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Kidney Week

Abstract: PO2209

Narsoplimab, Another Tool in the Management of Thrombotic Microangiopathy in Stem Cell Transplant Recipients

Session Information

  • Onco-Nephrology - 2
    October 22, 2020 | Location: On-Demand
    Abstract Time: 10:00 AM - 12:00 PM

Category: Trainee Case Report

  • 1500 Onco-Nephrology

Authors

  • Mamlouk, Omar, Section of Nephrology, MD Anderson Cancer Center, Houston, Texas, United States
  • Ahmed, Ali A., Division of Renal Diseases and Hypertension, University of Texas Health Science Center at Houston- McGovern Medical School, Houston, Texas, United States
  • Coke, Howard H., Division of Renal Diseases and Hypertension, University of Texas Health Science Center at Houston- McGovern Medical School, Houston, Texas, United States
  • Mandayam, Sreedhar A., Section of Nephrology, MD Anderson Cancer Center, Houston, Texas, United States
Introduction

Thrombotic microangiopathy (TMA) is a severe complication in recipients of hematopoietic stem cell transplants (HSCT). Its treatment remains controversial due to its complex and not fully understood mechanism. As more emerging evidence supports the role of complement dysregulation in the observed endothelial injury, anti-complement medications have emerged as a potential therapy. Narsoplimab is an anti-complement therapy that was granted FDA designations for HSCT-TMA as a breakthrough therapy. We hereby report the first case of Narsoplimab use in a HSCT adult recipient with TMA in the United states.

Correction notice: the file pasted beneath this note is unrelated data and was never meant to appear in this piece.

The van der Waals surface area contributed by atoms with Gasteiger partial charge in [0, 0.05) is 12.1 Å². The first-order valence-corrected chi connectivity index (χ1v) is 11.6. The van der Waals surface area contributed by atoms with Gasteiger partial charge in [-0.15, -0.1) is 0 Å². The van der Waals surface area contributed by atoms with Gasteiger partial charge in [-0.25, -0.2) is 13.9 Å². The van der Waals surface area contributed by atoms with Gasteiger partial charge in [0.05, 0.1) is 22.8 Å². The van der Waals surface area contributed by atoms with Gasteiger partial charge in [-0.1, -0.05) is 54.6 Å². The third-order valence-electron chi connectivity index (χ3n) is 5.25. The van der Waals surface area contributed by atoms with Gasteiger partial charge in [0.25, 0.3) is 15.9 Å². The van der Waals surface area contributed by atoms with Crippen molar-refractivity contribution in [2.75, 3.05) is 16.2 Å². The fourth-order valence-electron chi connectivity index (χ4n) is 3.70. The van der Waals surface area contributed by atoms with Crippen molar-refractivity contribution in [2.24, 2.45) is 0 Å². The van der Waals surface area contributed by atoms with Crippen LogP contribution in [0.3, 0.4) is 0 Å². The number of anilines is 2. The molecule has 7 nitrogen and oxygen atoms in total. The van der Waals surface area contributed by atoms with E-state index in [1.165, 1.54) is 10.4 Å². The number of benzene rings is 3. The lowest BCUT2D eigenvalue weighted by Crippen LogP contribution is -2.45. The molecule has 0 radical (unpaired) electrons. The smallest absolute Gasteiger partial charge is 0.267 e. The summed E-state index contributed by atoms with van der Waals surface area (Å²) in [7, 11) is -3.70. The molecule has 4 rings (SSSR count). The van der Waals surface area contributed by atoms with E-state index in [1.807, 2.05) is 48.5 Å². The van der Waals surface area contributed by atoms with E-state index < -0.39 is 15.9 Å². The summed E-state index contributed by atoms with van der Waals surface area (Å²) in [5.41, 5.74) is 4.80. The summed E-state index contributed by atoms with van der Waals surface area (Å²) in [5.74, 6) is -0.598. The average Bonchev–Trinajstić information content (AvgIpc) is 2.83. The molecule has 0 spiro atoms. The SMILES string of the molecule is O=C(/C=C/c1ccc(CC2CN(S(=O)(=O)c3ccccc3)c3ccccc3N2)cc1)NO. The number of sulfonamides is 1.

Case Description

A Caucasian women in her early 70s with medical history of relapsed B- cell acute lymphocytic leukemia post allogenic HSCT who was treated with Venetoclax and MiniCVD regimen with a hospital course significant for E. coli bacteremia, CMV pneumonia and acute kidney injury. Creatinine rose from 1.6 to 3.3 mg/dl, over 2-weeks, despite the discontinuation of tacrolimus and treating the sepsis. Urinalysis was significant for pyuria, hematuria, granular casts and +1 proteinuria. She had elevated C5b9 and LDH levels (363 ng/ml and 326 U/L respectively) with schistocytes noted in blood smear, suggestive of TMA. Renal biopsy was significant for ATN and acute TMA, for which we decided to treat her with anticomplement therapy with Narsoplimab. She received twice weekly doses for 4 weeks and had significant improvement in renal function (Cr improved to 0.8 mg/dl), however she developed worsening respiratory status secondary to possible diffuse alveolar hemorrhage and family withdrew care in week 4 of therapy.

Discussion

Narsoplimab is a human monoclonal antibody that inhibits mannan-binding lectin associated serine protease-2 (MASP-2) which is an essential enzyme in the complement system lectin pathway. It is designed to prevent endothelial injury without interfering with other complement pathway roles. Data from phase 2 study showed an improvement in patient survival and TMA blood markers (LDH, haptoglobin, and platelet count). It might improve renal function as well as its inhibition to lectin activation pathway can ameliorates proteinuria induced kidney injury. However she didnot have improvement in her platelet count, LDH and C5b9 levels. Further studies are ongoing (Phase 3 trials in IgA nephropathy and HSCT-TMA) to evaluate such renal benefits.